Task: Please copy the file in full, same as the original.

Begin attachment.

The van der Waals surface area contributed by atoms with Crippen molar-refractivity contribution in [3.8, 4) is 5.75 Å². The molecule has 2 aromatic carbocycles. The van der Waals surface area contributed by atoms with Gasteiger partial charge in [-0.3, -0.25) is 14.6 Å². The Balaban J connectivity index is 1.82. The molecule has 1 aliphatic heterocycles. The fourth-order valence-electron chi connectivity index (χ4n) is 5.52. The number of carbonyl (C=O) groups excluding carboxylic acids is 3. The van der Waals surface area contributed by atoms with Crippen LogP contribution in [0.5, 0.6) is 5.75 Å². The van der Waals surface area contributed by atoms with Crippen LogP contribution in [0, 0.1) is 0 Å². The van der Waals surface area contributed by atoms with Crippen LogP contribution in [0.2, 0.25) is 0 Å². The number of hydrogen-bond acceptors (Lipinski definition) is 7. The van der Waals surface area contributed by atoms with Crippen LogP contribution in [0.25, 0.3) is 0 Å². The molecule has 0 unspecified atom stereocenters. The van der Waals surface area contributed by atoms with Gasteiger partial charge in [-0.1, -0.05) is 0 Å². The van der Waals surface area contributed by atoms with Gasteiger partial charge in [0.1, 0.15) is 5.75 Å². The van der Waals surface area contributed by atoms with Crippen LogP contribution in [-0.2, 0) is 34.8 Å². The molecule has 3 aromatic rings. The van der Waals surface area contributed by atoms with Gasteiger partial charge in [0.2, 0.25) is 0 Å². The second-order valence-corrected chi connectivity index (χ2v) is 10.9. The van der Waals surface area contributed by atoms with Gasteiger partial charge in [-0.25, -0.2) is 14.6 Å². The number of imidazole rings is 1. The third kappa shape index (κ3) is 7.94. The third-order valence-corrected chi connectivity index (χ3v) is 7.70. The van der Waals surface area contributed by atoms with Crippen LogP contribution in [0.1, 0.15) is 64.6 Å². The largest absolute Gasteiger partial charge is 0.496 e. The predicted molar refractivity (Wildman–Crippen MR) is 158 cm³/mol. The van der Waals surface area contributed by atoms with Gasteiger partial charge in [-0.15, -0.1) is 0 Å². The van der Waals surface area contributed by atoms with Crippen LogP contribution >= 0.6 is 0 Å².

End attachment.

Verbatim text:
The van der Waals surface area contributed by atoms with Crippen molar-refractivity contribution in [3.8, 4) is 5.75 Å². The molecule has 2 aromatic carbocycles. The van der Waals surface area contributed by atoms with Gasteiger partial charge in [-0.3, -0.25) is 14.6 Å². The Balaban J connectivity index is 1.82. The molecule has 1 aliphatic heterocycles. The fourth-order valence-electron chi connectivity index (χ4n) is 5.52. The number of carbonyl (C=O) groups excluding carboxylic acids is 3. The van der Waals surface area contributed by atoms with Crippen LogP contribution in [0.5, 0.6) is 5.75 Å². The van der Waals surface area contributed by atoms with Crippen LogP contribution in [0, 0.1) is 0 Å². The van der Waals surface area contributed by atoms with Crippen LogP contribution in [0.2, 0.25) is 0 Å². The number of hydrogen-bond acceptors (Lipinski definition) is 7. The van der Waals surface area contributed by atoms with Crippen LogP contribution in [0.25, 0.3) is 0 Å². The molecule has 0 unspecified atom stereocenters. The van der Waals surface area contributed by atoms with Gasteiger partial charge in [-0.1, -0.05) is 0 Å². The van der Waals surface area contributed by atoms with Gasteiger partial charge in [0.1, 0.15) is 5.75 Å². The van der Waals surface area contributed by atoms with Crippen LogP contribution in [-0.2, 0) is 34.8 Å². The molecule has 3 aromatic rings. The van der Waals surface area contributed by atoms with Gasteiger partial charge in [0.2, 0.25) is 0 Å². The second-order valence-corrected chi connectivity index (χ2v) is 10.9. The van der Waals surface area contributed by atoms with Gasteiger partial charge in [-0.25, -0.2) is 14.6 Å². The number of imidazole rings is 1. The third kappa shape index (κ3) is 7.94. The third-order valence-corrected chi connectivity index (χ3v) is 7.70. The van der Waals surface area contributed by atoms with Crippen LogP contribution in [0.1, 0.15) is 64.6 Å². The largest absolute Gasteiger partial charge is 0.496 e. The predicted molar refractivity (Wildman–Crippen MR) is 158 cm³/mol. The van der Waals surface area contributed by atoms with Gasteiger partial charge in [-0.15, -0.1) is 0 Å². The van der Waals surface area contributed by atoms with Crippen LogP contribution >= 0.6 is 0 Å².